The immediate impact has not necessarily borne out these predictions. Oaktree Capital Group co-chairman Bruce Karsh noted on the firm’s recent second-quarter earnings call that there was not the uptick in opportunities that some in the industry had expected.
As a result of Brexit, the IMF downgraded its forecast for UK economic growth due to the increased political and economic uncertainty. “Brexit has a thrown a spanner in the works,” IMF chief economist Maurice Obstfeld said. But there have been attempts by the Bank of England to ensure the short-term shock to the UK economy is cushioned.
One of the most eye-catching announcements was reducing interest rates to 0.25 percent, a historic low for the 322-year-old institution. Part of the same announcement was a package outlining the bank’s purchasing of £60 billion ($78 billion; €69 billion) of government bonds and £10 billion of corporate bonds. The key to this injection of capital is to help stimulate the economy amid uncertain circumstances.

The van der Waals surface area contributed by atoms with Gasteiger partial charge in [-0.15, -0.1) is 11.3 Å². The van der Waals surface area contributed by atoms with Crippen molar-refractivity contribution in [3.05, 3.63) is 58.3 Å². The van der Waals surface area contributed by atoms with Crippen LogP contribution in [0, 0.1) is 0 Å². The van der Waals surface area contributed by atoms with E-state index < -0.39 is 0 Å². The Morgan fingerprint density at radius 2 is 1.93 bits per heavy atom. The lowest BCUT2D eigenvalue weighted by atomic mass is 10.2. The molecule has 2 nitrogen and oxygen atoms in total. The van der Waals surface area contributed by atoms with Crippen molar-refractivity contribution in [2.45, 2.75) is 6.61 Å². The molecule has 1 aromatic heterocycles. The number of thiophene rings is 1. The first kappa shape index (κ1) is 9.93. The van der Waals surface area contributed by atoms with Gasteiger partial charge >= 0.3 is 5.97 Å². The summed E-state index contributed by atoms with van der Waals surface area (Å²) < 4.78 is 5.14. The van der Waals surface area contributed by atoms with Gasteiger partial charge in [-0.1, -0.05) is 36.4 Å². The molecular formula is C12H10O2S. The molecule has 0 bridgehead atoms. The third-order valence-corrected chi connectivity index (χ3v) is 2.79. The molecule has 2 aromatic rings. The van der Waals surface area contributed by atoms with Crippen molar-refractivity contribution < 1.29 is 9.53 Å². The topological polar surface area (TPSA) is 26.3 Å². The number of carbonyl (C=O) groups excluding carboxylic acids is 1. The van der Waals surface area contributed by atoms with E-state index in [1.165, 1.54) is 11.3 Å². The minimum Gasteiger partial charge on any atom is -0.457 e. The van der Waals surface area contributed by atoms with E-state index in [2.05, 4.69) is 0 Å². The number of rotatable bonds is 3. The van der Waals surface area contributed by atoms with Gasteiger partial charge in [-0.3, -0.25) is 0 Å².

It is clear that there is a real fear of banks’ further retrenching. A month before the August cut in interest rates, Mark Carney, the BoE’s governor, announced the easing of a number of restrictions on bank lending. The BoE reduced regulatory capital buffers by £5.7 billion in an attempt to unlock, what he estimated, would be a £150 billion credit supply to UK households and businesses. The greater flexibility, Carney reasoned, would result in more companies accessing credit, which may not be otherwise available following Brexit.